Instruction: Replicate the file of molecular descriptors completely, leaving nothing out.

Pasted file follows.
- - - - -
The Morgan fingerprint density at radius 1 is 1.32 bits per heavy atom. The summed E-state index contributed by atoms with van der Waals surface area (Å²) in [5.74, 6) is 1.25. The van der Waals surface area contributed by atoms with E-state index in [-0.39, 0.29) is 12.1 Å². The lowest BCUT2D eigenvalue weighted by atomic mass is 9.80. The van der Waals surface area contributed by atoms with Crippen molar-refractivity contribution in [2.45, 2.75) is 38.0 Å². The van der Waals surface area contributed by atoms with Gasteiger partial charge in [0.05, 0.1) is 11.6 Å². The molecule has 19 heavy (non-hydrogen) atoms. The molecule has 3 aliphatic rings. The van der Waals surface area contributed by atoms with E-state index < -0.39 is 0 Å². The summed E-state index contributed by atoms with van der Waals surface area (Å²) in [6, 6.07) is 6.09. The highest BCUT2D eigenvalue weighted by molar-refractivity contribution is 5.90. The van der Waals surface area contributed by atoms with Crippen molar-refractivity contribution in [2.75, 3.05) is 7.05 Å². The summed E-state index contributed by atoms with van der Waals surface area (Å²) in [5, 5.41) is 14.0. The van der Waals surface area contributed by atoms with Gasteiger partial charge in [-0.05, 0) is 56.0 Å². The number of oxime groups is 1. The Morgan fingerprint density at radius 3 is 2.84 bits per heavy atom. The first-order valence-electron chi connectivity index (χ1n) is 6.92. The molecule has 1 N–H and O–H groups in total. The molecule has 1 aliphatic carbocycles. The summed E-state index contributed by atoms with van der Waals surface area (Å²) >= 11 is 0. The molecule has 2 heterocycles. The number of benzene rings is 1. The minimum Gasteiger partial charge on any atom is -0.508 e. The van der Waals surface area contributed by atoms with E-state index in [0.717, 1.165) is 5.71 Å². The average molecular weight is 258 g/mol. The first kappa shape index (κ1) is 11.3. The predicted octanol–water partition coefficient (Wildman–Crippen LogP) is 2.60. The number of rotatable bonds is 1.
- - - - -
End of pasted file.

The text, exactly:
The Morgan fingerprint density at radius 1 is 1.32 bits per heavy atom. The summed E-state index contributed by atoms with van der Waals surface area (Å²) in [5.74, 6) is 1.25. The van der Waals surface area contributed by atoms with E-state index in [-0.39, 0.29) is 12.1 Å². The lowest BCUT2D eigenvalue weighted by atomic mass is 9.80. The van der Waals surface area contributed by atoms with Crippen molar-refractivity contribution in [2.45, 2.75) is 38.0 Å². The van der Waals surface area contributed by atoms with Gasteiger partial charge in [0.05, 0.1) is 11.6 Å². The molecule has 19 heavy (non-hydrogen) atoms. The molecule has 3 aliphatic rings. The van der Waals surface area contributed by atoms with E-state index < -0.39 is 0 Å². The summed E-state index contributed by atoms with van der Waals surface area (Å²) in [6, 6.07) is 6.09. The highest BCUT2D eigenvalue weighted by molar-refractivity contribution is 5.90. The van der Waals surface area contributed by atoms with Crippen molar-refractivity contribution in [2.75, 3.05) is 7.05 Å². The summed E-state index contributed by atoms with van der Waals surface area (Å²) in [5, 5.41) is 14.0. The van der Waals surface area contributed by atoms with Gasteiger partial charge in [-0.05, 0) is 56.0 Å². The number of oxime groups is 1. The Morgan fingerprint density at radius 3 is 2.84 bits per heavy atom. The first-order valence-electron chi connectivity index (χ1n) is 6.92. The molecule has 1 N–H and O–H groups in total. The molecule has 1 aliphatic carbocycles. The summed E-state index contributed by atoms with van der Waals surface area (Å²) >= 11 is 0. The molecule has 2 heterocycles. The number of benzene rings is 1. The minimum Gasteiger partial charge on any atom is -0.508 e. The van der Waals surface area contributed by atoms with E-state index in [0.717, 1.165) is 5.71 Å². The average molecular weight is 258 g/mol. The first kappa shape index (κ1) is 11.3. The predicted octanol–water partition coefficient (Wildman–Crippen LogP) is 2.60. The number of rotatable bonds is 1.